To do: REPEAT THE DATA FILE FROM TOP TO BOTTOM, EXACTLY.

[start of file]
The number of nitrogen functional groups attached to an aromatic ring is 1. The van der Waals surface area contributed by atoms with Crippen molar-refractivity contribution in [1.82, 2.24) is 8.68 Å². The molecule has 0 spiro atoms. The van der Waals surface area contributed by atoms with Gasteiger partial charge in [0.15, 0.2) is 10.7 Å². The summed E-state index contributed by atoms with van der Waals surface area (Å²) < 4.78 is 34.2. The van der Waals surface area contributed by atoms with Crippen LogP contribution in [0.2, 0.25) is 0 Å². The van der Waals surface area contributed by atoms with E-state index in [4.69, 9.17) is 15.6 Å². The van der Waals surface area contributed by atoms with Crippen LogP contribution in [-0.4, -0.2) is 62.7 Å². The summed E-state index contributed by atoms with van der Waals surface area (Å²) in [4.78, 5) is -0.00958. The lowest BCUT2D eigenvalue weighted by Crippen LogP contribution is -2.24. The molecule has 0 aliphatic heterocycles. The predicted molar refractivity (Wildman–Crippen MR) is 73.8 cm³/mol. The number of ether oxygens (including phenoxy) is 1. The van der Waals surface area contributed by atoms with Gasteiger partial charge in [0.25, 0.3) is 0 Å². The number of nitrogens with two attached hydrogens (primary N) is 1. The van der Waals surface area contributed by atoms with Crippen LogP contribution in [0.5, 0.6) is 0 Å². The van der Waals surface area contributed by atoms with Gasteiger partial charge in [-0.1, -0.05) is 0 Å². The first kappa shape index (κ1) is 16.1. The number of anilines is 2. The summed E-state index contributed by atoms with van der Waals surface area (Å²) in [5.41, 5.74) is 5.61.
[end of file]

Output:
The number of nitrogen functional groups attached to an aromatic ring is 1. The van der Waals surface area contributed by atoms with Crippen molar-refractivity contribution in [1.82, 2.24) is 8.68 Å². The molecule has 0 spiro atoms. The van der Waals surface area contributed by atoms with Gasteiger partial charge in [0.15, 0.2) is 10.7 Å². The summed E-state index contributed by atoms with van der Waals surface area (Å²) < 4.78 is 34.2. The van der Waals surface area contributed by atoms with Crippen LogP contribution in [0.2, 0.25) is 0 Å². The van der Waals surface area contributed by atoms with E-state index in [4.69, 9.17) is 15.6 Å². The van der Waals surface area contributed by atoms with Crippen LogP contribution in [-0.4, -0.2) is 62.7 Å². The summed E-state index contributed by atoms with van der Waals surface area (Å²) in [4.78, 5) is -0.00958. The lowest BCUT2D eigenvalue weighted by Crippen LogP contribution is -2.24. The molecule has 0 aliphatic heterocycles. The predicted molar refractivity (Wildman–Crippen MR) is 73.8 cm³/mol. The number of ether oxygens (including phenoxy) is 1. The van der Waals surface area contributed by atoms with Gasteiger partial charge in [0.25, 0.3) is 0 Å². The number of nitrogens with two attached hydrogens (primary N) is 1. The van der Waals surface area contributed by atoms with Crippen LogP contribution in [0.5, 0.6) is 0 Å². The van der Waals surface area contributed by atoms with Gasteiger partial charge in [-0.1, -0.05) is 0 Å². The first kappa shape index (κ1) is 16.1. The number of anilines is 2. The summed E-state index contributed by atoms with van der Waals surface area (Å²) in [5.41, 5.74) is 5.61.